WHALE IDENTIFICATION - BONAVISTA & TRINITY BAYS, NEWFOUNDLAND
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Picture by Wil van Stralen, July 26, 2008
HOW CAN I RECOGNISE AN ORCA?
Orcas or killer whales as they are more commonly known are the largest of the dolphin 'family' - we will use the term 'orca' or 'orcas' here as 'killer' can be a misleading term. They are perhaps the most recognizable of whales due to their distinctive black and white markings. Orcas are typical of all toothed whales in that males are larger than females with lengths ranging form 15-30 feet (5-10 metres). The males of this group have a distinctive large triangular shaped dorsal fin while females typically have a smaller and more sickle shaped fin. Orcas have very distinctive coloration - black with white markings around the eyes and a greyer patch behind the dorsal fin (saddle patch). By looking at these markings as well as the shape of the dorsal fin and any scarring the whale may have, we can distinguish one individual from another.
WEST COAST ORCAS
The orcas on Canada’s Pacific coast are perhaps the best-studied and most photographed group of whales in the world. Several distinct pods have been identified, each individual in the pod is known and catalogued and it has been shown that each grouping of pods called 'clans' have their own distinct 'dialect'. It has also been discovered that there are two groups of orcas on the west coast - residents and transients. The major difference being that residents eat fish (especially salmon) and stay in a more predictable area while transients are meat eaters (e.g. seals) and more likely to roam.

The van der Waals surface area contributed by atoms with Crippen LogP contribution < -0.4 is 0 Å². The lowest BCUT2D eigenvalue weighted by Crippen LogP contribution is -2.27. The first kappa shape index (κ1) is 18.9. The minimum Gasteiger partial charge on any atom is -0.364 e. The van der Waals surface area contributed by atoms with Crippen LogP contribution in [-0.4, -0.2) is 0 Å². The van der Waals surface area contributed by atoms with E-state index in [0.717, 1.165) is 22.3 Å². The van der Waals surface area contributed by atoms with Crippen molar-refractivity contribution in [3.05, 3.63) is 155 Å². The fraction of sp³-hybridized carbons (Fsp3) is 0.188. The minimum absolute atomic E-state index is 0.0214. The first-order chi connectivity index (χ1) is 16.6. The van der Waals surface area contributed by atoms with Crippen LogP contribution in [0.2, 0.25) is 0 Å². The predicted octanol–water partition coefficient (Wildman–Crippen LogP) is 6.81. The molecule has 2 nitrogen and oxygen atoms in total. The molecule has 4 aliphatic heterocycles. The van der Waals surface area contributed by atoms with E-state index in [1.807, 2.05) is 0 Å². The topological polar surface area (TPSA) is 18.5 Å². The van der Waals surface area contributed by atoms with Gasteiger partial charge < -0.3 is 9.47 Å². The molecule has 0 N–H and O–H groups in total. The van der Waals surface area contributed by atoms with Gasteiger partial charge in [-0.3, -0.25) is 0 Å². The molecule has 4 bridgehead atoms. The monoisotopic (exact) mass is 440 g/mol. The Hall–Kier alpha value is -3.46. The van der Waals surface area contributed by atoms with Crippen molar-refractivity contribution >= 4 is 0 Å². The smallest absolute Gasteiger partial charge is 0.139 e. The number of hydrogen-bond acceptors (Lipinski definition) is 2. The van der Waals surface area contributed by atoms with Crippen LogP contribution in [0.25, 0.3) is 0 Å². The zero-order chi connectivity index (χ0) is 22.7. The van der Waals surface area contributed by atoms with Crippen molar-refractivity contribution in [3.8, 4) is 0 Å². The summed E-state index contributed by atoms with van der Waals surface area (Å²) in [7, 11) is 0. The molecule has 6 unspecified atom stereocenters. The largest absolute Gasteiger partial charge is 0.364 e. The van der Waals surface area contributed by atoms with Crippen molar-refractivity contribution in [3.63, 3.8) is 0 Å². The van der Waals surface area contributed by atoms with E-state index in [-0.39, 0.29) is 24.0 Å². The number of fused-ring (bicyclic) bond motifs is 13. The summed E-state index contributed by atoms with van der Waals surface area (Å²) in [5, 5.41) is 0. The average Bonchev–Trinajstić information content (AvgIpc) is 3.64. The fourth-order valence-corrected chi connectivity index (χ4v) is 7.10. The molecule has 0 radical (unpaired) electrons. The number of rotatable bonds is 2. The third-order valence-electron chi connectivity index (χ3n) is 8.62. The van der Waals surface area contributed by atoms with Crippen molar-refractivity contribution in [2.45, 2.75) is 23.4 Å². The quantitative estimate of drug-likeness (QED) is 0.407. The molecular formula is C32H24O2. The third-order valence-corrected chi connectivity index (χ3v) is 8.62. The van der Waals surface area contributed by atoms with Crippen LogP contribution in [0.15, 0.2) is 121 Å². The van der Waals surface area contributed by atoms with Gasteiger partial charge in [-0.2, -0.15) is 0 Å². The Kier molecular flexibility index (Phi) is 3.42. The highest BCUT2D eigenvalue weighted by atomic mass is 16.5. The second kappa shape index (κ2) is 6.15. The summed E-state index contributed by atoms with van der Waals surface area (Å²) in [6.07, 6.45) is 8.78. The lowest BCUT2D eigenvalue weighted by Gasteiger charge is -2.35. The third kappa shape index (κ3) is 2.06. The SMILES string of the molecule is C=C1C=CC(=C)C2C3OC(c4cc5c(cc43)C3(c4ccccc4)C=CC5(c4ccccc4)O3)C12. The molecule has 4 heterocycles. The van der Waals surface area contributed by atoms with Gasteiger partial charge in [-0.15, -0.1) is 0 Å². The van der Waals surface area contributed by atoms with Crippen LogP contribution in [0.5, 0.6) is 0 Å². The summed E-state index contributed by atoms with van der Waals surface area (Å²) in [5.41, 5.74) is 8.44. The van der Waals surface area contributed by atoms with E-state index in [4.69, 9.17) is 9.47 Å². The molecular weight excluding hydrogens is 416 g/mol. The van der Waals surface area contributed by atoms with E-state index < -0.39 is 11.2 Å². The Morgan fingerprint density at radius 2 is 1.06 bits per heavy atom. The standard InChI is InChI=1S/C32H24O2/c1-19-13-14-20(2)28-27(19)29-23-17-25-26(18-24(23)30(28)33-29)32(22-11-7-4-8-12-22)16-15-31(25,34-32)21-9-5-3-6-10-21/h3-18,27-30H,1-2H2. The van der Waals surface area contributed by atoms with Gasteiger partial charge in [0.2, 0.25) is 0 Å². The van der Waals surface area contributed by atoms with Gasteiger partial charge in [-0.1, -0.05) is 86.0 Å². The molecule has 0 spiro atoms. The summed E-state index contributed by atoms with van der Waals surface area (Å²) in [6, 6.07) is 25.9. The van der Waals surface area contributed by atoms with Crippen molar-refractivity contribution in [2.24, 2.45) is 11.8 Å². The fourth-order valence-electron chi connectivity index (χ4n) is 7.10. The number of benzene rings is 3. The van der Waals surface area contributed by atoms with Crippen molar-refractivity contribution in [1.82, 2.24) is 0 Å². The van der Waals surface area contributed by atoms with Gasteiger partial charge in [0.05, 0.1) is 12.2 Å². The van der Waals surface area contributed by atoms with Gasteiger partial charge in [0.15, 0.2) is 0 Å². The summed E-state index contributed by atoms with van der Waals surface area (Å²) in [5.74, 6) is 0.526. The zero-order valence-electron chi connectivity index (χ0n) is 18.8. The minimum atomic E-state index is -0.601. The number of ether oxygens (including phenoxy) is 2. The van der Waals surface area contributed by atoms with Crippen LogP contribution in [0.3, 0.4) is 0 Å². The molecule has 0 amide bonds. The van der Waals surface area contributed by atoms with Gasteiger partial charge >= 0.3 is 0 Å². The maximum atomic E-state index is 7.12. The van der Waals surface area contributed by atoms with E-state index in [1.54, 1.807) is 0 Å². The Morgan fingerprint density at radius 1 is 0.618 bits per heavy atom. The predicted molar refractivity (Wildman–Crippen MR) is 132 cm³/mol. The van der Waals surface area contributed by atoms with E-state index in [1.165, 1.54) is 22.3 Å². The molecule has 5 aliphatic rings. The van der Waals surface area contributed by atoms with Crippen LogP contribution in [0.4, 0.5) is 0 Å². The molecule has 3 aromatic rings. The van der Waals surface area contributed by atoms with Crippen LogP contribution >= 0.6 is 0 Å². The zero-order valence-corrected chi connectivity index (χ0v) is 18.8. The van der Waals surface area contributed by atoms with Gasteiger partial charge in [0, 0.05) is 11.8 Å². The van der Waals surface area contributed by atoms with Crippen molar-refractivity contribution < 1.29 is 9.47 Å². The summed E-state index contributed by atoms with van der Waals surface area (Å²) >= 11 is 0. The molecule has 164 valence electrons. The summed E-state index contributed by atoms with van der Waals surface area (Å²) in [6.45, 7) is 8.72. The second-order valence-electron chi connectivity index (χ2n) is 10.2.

Many people who come to Newfoundland are surprised to hear that we have orcas here. It is assumed that they only travel off the West Coast. However, they have been known to travel most of the world’s oceans and seas. There is little known about Newfoundland's orcas since they are much less studied than those off the West Coast. However, when these animals are present, other whales seem to make themselves scarce. It should not be assumed that orcas stay in strict family groups - rather evidence shows that some move around from group to group. They seem to have no fear of boats and, indeed, are quite curious about them. If you are lucky enough to see them whilst you are in a boat be prepared for them to dive under the boat and/or ride the bow or outboard waves. If you check-out our humpback fluke records you will see evidence of orca 'attacks' as, for example, seen in the striations in the humpback fluke image on the right here, taken by Paul Dolk. Most recently (August 2010) in Trinity Bay, researchers witnessed a group of orcas feeding off of what appeared to be the body of a minke whale.
Please 'click' here to see our orca records.
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Enjoy your orca watching off Newfoundland as we did in August 2010 in Trinity Bay when the orca group stayed in the area from 14th to 19th.
© Whale Identification, Bonavista & Trinity Bays, Newfoundland (Unless stated otherwise)